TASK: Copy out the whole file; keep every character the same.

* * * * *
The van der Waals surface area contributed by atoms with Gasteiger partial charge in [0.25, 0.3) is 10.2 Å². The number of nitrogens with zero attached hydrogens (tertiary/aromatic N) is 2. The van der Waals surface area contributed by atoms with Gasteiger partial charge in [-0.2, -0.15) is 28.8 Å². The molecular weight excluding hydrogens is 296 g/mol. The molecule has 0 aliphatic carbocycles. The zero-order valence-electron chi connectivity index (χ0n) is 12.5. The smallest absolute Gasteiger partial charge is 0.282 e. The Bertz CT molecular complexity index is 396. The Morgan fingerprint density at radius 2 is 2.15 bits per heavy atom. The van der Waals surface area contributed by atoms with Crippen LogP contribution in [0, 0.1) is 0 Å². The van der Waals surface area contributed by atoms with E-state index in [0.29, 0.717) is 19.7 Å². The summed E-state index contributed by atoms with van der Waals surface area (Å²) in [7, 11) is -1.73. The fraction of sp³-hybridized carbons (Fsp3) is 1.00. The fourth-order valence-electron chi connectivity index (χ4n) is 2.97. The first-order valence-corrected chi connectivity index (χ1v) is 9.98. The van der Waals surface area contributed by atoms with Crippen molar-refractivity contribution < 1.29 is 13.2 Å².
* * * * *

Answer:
The van der Waals surface area contributed by atoms with Gasteiger partial charge in [0.25, 0.3) is 10.2 Å². The number of nitrogens with zero attached hydrogens (tertiary/aromatic N) is 2. The van der Waals surface area contributed by atoms with Gasteiger partial charge in [-0.2, -0.15) is 28.8 Å². The molecular weight excluding hydrogens is 296 g/mol. The molecule has 0 aliphatic carbocycles. The zero-order valence-electron chi connectivity index (χ0n) is 12.5. The smallest absolute Gasteiger partial charge is 0.282 e. The Bertz CT molecular complexity index is 396. The Morgan fingerprint density at radius 2 is 2.15 bits per heavy atom. The van der Waals surface area contributed by atoms with Crippen LogP contribution in [0, 0.1) is 0 Å². The van der Waals surface area contributed by atoms with E-state index in [0.29, 0.717) is 19.7 Å². The summed E-state index contributed by atoms with van der Waals surface area (Å²) in [7, 11) is -1.73. The fraction of sp³-hybridized carbons (Fsp3) is 1.00. The fourth-order valence-electron chi connectivity index (χ4n) is 2.97. The first-order valence-corrected chi connectivity index (χ1v) is 9.98. The van der Waals surface area contributed by atoms with Crippen molar-refractivity contribution < 1.29 is 13.2 Å².